What are expense accounts?
Definition of expense accounts
Expense accounts are categories within the business's books that show how much it has spent on its day-to-day running costs.
A debit to an expense account means the business has spent more money on a cost (i.e. increases the expense), and a credit to a liability account means the business has had a cost refunded or reduced (i.e. reduces the expense).
Expense accounts in double-entry bookkeeping
- Income accounts: what the business has earned
- Expense accounts: the business's day-to-day running costs
- Asset accounts: what the business owns
- Liability accounts: what the business owes
- Capital accounts: what is owed to or by the business owner
How debits and credits work for different accounts
To increase the amount in your business accounts, you need to debit some accounts and credit others. What you do depends on the kind of account you’re dealing with:
- for an income account, you credit to increase it and debit to decrease it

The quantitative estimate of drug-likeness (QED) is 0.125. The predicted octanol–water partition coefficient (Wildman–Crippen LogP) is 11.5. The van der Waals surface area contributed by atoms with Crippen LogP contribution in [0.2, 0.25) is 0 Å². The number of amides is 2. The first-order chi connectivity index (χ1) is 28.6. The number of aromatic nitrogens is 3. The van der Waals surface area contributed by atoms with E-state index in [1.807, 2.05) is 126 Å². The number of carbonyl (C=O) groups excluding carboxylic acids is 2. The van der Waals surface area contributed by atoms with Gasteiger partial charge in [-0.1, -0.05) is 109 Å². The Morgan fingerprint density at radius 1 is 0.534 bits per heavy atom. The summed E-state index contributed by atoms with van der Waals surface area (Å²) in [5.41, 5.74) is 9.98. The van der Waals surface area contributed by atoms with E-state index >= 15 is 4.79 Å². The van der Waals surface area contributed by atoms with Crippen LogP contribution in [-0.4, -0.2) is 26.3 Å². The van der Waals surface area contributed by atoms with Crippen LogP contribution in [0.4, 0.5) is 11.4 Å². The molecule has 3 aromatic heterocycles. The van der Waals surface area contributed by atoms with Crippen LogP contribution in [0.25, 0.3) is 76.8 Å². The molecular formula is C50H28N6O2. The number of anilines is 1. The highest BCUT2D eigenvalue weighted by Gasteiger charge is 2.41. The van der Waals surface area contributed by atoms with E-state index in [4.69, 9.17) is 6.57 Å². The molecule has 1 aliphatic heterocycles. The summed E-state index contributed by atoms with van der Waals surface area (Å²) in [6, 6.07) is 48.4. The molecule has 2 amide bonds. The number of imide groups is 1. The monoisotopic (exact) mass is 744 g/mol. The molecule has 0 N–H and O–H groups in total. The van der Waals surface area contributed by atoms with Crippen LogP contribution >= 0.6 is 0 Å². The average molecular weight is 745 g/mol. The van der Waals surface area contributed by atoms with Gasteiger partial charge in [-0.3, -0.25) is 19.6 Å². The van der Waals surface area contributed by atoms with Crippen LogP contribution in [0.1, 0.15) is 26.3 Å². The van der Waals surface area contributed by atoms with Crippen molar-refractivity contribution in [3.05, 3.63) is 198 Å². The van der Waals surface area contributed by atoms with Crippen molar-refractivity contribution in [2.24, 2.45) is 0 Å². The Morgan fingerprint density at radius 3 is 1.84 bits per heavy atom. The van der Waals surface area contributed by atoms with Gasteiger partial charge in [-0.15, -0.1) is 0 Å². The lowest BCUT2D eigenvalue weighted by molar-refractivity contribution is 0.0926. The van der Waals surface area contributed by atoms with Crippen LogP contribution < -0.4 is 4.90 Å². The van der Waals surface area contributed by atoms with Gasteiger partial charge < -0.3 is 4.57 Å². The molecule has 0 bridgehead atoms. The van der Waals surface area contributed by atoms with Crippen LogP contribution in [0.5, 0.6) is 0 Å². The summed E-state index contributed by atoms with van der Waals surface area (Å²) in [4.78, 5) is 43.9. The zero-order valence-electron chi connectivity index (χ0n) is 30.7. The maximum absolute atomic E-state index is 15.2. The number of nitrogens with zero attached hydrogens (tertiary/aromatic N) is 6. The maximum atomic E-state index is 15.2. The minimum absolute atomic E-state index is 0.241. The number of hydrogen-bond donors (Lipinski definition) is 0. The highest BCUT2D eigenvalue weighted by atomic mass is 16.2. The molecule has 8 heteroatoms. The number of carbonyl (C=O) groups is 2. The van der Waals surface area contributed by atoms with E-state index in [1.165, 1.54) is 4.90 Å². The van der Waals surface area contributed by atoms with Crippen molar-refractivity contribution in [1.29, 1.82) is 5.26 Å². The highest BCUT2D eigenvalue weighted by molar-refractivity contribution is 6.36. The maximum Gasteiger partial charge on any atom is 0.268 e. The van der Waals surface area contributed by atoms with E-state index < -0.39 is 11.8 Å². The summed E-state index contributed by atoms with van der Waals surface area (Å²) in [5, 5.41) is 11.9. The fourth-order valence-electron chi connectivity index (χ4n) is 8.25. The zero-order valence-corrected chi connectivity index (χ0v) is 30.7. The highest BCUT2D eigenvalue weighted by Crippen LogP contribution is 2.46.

- for an expense account, you debit to increase it, and credit to decrease it
- for an asset account, you debit to increase it and credit to decrease it
- for a liability account you credit to increase it and debit to decrease it
- for a capital account, you credit to increase it and debit to decrease it
Example of an expense account:
Expense accounts might be overheads or costs of sales.
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When you pay fees to your accountant, you would record that in your books with a debit entry to the accountancy fees expense account. The opposite side would be a credit entry to your bank account, because the amount you have in your bank has fallen, as you have spent some of your cash on accountancy fees. The document above shows an example of the "Accountancy fees" expense account.
Where to find your expense accounts
Expense accounts appear on the business's profit and loss account.
Got questions? Ask Emily!
FreeAgent's Chief Accountant Emily Coltman is available to answer your questions in the comments.